Date(s) - Friday, December 15th
11:30 am - 1:00 pm
Jewish Museum Milwaukee
Blue laws, which were designed to enforce religious standards in America, restricted or banned businesses from opening on Sundays to promote the predominantly observed day of worship or rest. Jews were particularly affected by ‘blue laws’ that appeared in the United States as early as the 18th century because their day of rest (Shabbat) is on Saturday meaning they would not be able to open their shops for business all weekend.
Certain exemptions allowed Jews who observed Shabbat open their businesses on Sundays, but Jews who did so faced questions – was this truly about observance or just a means of monopolizing the Sunday trade? Did Orthodox rabbis use the exemption to motivate congregants to observe Shabbat? Adding fuel to the debate were civil libertarians who pointed to Sunday laws as vestiges of official religion that needed to be stamped out. Join scholar Jonathan Pollack in exploring the historical and contemporary implications of this multifaceted topic.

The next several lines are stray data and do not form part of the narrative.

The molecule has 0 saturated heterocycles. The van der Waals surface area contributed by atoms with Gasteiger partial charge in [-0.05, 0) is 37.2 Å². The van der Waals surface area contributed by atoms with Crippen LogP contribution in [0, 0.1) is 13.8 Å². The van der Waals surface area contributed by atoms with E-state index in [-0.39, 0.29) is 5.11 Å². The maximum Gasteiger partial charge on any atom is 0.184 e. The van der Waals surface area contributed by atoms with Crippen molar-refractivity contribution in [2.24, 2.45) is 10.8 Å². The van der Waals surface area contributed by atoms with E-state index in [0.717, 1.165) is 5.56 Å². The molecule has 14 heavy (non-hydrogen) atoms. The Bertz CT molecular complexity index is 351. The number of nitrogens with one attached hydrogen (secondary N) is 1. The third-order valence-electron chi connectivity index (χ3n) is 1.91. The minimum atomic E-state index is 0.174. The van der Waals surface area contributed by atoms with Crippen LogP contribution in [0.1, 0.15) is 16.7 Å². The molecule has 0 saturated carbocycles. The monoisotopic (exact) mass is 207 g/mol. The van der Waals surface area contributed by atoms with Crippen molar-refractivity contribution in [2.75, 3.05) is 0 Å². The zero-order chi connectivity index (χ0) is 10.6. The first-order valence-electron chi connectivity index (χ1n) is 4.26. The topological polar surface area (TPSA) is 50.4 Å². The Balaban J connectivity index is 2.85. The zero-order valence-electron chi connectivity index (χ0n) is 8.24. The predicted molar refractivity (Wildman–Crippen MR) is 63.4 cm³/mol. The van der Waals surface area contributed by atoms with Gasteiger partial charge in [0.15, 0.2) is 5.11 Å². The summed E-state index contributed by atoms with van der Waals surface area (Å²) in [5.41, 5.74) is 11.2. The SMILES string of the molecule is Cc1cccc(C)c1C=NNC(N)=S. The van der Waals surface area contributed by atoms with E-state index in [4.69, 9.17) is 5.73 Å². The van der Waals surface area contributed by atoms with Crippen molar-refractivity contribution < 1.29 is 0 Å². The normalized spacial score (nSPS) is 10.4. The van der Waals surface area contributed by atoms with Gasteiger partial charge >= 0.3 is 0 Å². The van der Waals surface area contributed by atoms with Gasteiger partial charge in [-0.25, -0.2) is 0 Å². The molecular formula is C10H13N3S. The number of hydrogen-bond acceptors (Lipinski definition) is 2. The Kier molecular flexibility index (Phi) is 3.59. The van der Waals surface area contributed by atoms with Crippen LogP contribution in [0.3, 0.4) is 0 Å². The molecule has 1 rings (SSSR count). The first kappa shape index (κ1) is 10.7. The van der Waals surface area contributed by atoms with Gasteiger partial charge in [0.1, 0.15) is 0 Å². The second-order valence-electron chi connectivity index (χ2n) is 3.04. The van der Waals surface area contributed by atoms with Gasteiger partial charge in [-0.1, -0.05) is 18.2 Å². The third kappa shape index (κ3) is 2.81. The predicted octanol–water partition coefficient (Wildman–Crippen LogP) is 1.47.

Jonathan Pollack has been a full-time History instructor at Madison Area Technical College since 1998, and an Honorary Fellow of the Center for Jewish Studies at the University of Wisconsin–Madison since 2012. His research focuses on Jewish communities in the Midwest, Jews in higher education, and the interplay of Jews and African-Americans in popular culture. Jon also serves on the Ritual Committee of Beth Israel Center in Madison.
$7 per person
Offered in connection with The Seventh Day: Revisiting Shabbat, an exhibit on display at the Jewish Museum Milwaukee, September 13 – December 31, 2017.
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